In a significant rebuff to President Bush and his security-driven strategy for Republican victory in November, the Senate Armed Services Committee on Thursday rejected the President’s military detainee bill and passed a radically different alternative. At stake in this standoff between the President and the Senate are legal and moral issues central to the Constitution and the character of the American people: the right to a fair trial, the use of torture, the accountability of high government officials for war crimes. It also tests the powers of Congress and the Supreme Court to rein in an errant executive.
In the run-up to the midterm elections, the Bush Administration seeks to position Republicans as tough in pursuing the “war on terror,” and to present Democrats as soft. By revealing recently that the government had been holding captives in secret jails and aims to try them at Guantánamo Bay, Bush and his advisers signaled that they are clearly hoping for an upswell of public support for Republicans who are “tough on terror.”
But it was Republicans on the Senate Armed Services Committee, not Democrats, who led the battle this week against the President’s proposal: John Warner, Lindsey Graham and John McCain were joined in the 15-to-9 committee vote by Susan Collins of Maine.
The President’s proposal seeks to roll back two important decisions rendered by the Supreme Court on the legal rights and treatment of terror suspects: Hamdan v. Rumsfeld and Rasul v. Bush. It would establish tribunals at Guantánamo that would deny the most basic legal protections required by the Geneva Conventions, allow the use of hearsay evidence and evidence obtained by coercion, and allow defendants to be convicted on the basis of evidence they had never seen.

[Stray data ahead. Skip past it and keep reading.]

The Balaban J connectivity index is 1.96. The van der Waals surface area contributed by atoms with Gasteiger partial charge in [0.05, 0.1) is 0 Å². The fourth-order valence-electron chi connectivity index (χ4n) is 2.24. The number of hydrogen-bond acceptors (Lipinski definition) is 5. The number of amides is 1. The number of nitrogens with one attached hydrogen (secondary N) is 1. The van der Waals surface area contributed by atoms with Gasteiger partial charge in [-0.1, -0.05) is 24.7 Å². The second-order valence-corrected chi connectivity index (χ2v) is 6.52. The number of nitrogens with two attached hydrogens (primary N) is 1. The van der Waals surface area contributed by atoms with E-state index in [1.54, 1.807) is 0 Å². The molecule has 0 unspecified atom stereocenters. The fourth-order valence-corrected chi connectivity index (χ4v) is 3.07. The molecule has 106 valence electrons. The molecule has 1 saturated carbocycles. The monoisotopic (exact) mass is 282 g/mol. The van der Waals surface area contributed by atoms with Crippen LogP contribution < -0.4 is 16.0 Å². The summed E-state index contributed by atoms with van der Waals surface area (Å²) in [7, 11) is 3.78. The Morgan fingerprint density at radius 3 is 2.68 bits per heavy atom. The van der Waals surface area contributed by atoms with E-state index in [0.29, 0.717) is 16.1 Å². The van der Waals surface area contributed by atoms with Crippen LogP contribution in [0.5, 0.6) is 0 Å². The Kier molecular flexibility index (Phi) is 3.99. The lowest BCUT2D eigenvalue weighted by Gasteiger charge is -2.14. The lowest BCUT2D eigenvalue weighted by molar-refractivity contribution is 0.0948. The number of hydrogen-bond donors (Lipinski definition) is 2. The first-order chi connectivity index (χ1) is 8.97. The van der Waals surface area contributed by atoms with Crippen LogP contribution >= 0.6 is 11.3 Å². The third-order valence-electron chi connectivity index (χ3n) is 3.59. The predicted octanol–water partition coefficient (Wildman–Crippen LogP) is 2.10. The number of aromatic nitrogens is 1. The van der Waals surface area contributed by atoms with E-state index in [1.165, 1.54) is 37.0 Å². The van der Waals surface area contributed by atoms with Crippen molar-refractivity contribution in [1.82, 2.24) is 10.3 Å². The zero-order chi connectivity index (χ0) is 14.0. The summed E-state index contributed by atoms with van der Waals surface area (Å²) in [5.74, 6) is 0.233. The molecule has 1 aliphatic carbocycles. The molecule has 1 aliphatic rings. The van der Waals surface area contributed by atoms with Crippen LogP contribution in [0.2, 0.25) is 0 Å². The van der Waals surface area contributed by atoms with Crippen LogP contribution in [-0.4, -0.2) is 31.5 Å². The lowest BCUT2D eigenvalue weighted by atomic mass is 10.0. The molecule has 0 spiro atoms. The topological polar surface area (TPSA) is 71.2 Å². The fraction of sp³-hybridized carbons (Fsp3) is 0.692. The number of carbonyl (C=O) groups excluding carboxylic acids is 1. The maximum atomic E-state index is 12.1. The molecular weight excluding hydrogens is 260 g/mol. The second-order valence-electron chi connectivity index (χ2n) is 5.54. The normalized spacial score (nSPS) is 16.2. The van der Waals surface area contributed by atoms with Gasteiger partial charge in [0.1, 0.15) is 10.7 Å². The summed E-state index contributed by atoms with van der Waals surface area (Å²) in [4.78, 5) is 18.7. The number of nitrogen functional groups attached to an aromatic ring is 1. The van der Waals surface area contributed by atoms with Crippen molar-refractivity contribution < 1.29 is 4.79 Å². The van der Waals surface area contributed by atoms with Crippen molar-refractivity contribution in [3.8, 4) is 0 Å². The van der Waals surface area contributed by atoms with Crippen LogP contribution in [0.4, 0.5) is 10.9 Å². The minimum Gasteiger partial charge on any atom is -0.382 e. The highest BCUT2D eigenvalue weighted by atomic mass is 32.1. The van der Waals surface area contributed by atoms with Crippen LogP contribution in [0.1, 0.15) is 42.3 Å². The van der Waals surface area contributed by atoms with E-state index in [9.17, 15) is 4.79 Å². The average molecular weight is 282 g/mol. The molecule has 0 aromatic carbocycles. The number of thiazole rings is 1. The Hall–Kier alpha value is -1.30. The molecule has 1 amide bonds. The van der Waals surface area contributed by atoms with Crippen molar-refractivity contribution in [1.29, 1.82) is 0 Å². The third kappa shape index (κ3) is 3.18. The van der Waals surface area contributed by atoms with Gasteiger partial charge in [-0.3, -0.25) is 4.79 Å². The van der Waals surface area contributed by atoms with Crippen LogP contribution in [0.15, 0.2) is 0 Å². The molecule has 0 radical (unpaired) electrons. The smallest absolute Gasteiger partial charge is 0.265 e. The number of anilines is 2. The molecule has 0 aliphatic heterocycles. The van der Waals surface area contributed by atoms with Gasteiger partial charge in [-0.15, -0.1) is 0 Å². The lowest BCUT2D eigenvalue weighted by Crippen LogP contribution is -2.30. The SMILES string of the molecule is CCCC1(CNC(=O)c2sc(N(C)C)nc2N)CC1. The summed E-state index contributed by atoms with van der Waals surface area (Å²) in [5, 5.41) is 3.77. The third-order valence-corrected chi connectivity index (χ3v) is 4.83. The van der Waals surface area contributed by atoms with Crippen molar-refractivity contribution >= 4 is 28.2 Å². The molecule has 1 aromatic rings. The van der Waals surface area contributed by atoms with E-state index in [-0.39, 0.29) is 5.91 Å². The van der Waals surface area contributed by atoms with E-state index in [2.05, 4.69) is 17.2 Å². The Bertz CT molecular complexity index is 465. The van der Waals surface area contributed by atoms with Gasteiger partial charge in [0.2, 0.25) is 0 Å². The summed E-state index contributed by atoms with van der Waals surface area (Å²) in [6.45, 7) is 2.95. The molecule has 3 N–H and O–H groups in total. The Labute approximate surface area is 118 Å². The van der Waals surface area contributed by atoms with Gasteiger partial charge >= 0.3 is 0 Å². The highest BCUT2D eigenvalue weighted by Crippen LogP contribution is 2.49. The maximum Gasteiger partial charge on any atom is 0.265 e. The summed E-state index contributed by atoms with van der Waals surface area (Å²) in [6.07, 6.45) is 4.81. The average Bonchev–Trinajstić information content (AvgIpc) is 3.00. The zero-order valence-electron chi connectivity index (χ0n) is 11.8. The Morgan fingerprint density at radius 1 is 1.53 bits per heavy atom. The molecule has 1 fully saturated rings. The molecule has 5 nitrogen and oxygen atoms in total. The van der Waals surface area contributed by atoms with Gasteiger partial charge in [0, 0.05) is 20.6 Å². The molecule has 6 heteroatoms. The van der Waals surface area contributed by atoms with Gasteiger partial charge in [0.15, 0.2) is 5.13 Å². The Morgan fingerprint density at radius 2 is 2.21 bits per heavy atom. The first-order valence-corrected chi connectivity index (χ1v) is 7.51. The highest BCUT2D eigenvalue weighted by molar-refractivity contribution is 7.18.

It also guts much of the War Crimes Act, which makes it a federal crime for an American to commit “grave violations” of the Geneva Conventions. While the Administration claims it is concerned about protecting CIA interrogators, its bill would also protect mercenaries and top government officials from prosecution. And it would apply retroactively to September 11, 2001.
The Senate Armed Services Committee bill, in contrast, aims to establish Guantánamo tribunals in accordance with the standards set out in the Supreme Court’s Hamdan decision. And it would leave much more of the War Crimes Act intact. Nonetheless, the Warner bill has some significant flaws.
According to an analysis by Georgetown Law School professor and former Clinton official Marty Lederman, posted on his Balkinization blog, the Warner bill would reverse the Supreme Court’s Rasul v. Bush decision by eliminating the power of the federal courts to hear the habeas corpus claims of any noncitizen detained overseas or any individual who has been determined by the United States to have been properly detained as an enemy combatant “other than in very circumscribed appeals from decisions of the Civilian Status Review Commissions or military tribunals.”
This provision would foreclose hundreds of Guantánamo detainee claims currently pending before the courts. J. Wells Dixon of the Center for Constitutional Rights told The Nation: “For more than 200 years our nation has adhered to the fundamental principle that our government is one of laws, not men. The Administration and Warner bills threaten that tradition by stripping the federal courts of jurisdiction to hear pending habeas cases brought by Guantánamo detainees. If enacted, these bills would authorize the life-long detention of more than 450 men who have been imprisoned in Guantánamo for nearly five years without ever having been charged with an offense or receiving a fair hearing. This is unconscionable. Every person detained by our nation must receive a fair hearing–one that does not rely on secret evidence or evidence obtained by torture or coercion–because fairness and due process are what America stands for. We would demand nothing less for members of our military if they were captured abroad by our enemies. Congress should reject any provision that abandons habeas corpus.”